Appellant argues that the trial court erred in awarding Care $2,492.71 for work Care performed in March 2008 in response to the Summit/Southwood initial trouble call. However, the trial court heard testimony and reviewed evidence explaining that Care included the March 2008 charges in Invoice 95309 because the drainage issues were eventually concluded to have been caused by DBR's pile-driving operations. Ms. Tolar, as the co-owner of Care, has approximately forty years of experience in the plumbing business and oversees Care's billing process. She testified that the work, including the Blue Flash sub-contracted work, was included in Invoice 95309 because Care viewed all the work as a whole and all related to the piling that had struck the drainage line. Given the long history of similar drainage issues at the Southwood complex, it is not surprising that the original trouble-shooting request to Care came from Southwood/Summit representatives. Nor does it impact the trial court's ultimate conclusion that the work Care performed in March and in April was connected to the underlying pile-driving issue that DBR was responsible for. Indeed, DBR's own representative conceded that the drainage issue arose after DBR's pile-driving operations in February 2008. The trial court's finding of fact was based on a reasonable evaluation of the testimony and evidence and should not be disturbed by this Court on review, which does not have the benefit of being able to make credibility determinations.
The trial court also heard testimony and reviewed the evidence regarding the amount of man-hours that were included in Invoice 95309. Appellant argues that the trial court erred in awarding care $438.75 in payments for hours of work that Care's internal records show were never incurred. However, at trial, Ms. Tolar explained that Care workers often included the time of their supervisors when those supervisors were present at the worksite. Ms. Tolar further explained that the total amount of both worker and supervisor hours would be what Care would charge their clients on their invoices. Though this Court may have found that those hours should not have been listed as one charge on Invoice 95309, there clearly was a reasonable factual basis for the trial court finding that they could properly be charged as they were. Again, a court of appeal may not set aside a trial court's or a jury's finding of fact in the absence of “manifest error” or unless it is “clearly wrong.” And again, like the issue of the March charges, the trial court's finding of fact that these man-hours should have been billed on the invoice as they were based on a reasonable evaluation of the testimony and evidence and should not be disturbed by this Court on review.
The finding that DBR did in fact owe Care the amount Care demanded on open account is reasonable. Therefore, we uphold that finding.
Appellant's final assignment of error alleges that because Care's written demand incorrectly stated the amount DBR owed, the trial court erred in awarding Care $8,000 in attorney's fees under Louisiana open-account law. La. R.S. 9:2781(A) provides:
When any person fails to pay an open account within thirty days after the claimant sends written demand therefor correctly setting forth the amount owed, that person shall be liable to the claimant for reasonable attorney fees for the prosecution and collection of such claim when judgment on the claim is rendered in favor of the claimant. Citation and service of a petition shall be deemed written demand for the purpose of this Section. If the claimant and his attorney have expressly agreed that the debtor shall be liable for the claimant's attorney fees in a fixed or determinable amount, the claimant is entitled to that amount when judgment on the claim is rendered in favor of the claimant. Receipt of written demand by the person is not required.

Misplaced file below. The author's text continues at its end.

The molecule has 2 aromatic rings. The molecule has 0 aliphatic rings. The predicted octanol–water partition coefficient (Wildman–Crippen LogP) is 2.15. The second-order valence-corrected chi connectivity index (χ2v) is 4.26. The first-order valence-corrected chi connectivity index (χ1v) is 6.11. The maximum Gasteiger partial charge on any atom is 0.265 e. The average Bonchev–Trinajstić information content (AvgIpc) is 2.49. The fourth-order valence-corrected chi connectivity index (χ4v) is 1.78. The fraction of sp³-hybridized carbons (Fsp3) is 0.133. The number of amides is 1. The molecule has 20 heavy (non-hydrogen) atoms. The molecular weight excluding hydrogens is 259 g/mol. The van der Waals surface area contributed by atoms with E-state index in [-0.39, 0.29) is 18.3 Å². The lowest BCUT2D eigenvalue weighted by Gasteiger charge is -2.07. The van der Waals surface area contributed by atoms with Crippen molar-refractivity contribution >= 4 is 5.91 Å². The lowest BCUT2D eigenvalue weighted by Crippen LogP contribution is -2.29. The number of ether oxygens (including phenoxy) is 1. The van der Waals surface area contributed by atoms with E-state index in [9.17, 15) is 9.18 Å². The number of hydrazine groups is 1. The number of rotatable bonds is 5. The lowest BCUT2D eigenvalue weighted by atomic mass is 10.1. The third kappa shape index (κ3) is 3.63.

Appellant argues that because the trial court erred in awarding Care payment for the March 2008 services and for the work not reflected in Care's internal records, Care's written demand for the $10,580.30 was incorrect. The Louisiana Supreme Court has interpreted the “correct amount” requirement strictly, holding that a claimant cannot recover fees under La. R.S. 9:2781 unless the court decides that he is entitled to the full amount requested in the written demand sent at least 30 days before trial. Hayne v. Hardy, 802 F.2d 826, 829 (5th Cir.1986) (citing Beier Radio v. Black Gold Marine, 449 So.2d 1014, 1016 (La.1984)). However, as discussed above, the trial court decided that Care was entitled to the full amount of $10,580.30 that it demanded. For the reasons outlined above, this Court will not disturb that finding of fact. Therefore, it stands that Care's written demand on DBR was for the correct amount owed. Accordingly, Appellant's final assignment of error is without merit.
Thus, for the reasons outlined above, we affirm the trial court's judgment.
1. Compare R. at 95 (where Ms. Tolar, co-owner of Care, testified that the March 2008 call “came in from the maintenance guy, which [was] probably Keith Keith called it in Keith and Mitch King called in most of the calls” ordering work at Southwood) with Ex. D–11, at 22–23 (where Michael Peralta, President of Summit, testified that Summit, as agent for Southwood, should have ordered the March 2008 work, reasoning that Tanya Kinchen, Summit's regional property manager, or the on-site manager probably made the call). Mr. Peralta went on to explain that in 2008 Summit's on-site manager was “either Nish King or Lynette King.” Ex. D–11, at 9. Ms. Tolar was likely referring to Nish King, Summit's site manager, when she testified that many of the calls for Southwood came from Mitch King.
2. Compare R. at 78 (where Ms. Tolar testified “we would not have given an estimate ․we could not have given [DBR] an estimate because we didn't know what the problem was” with R. at 126 (where Connie Williams, the Project Manager for DBR, testified that she never received a written estimate from Care but that Glen “Buddy” Munkres, a former Care employee, provided an estimate of $1600 over the phone). Mr. Munkres denied giving Ms Williams this estimate. R. at 135.
FREDERICKA HOMBERG WICKER, Judge.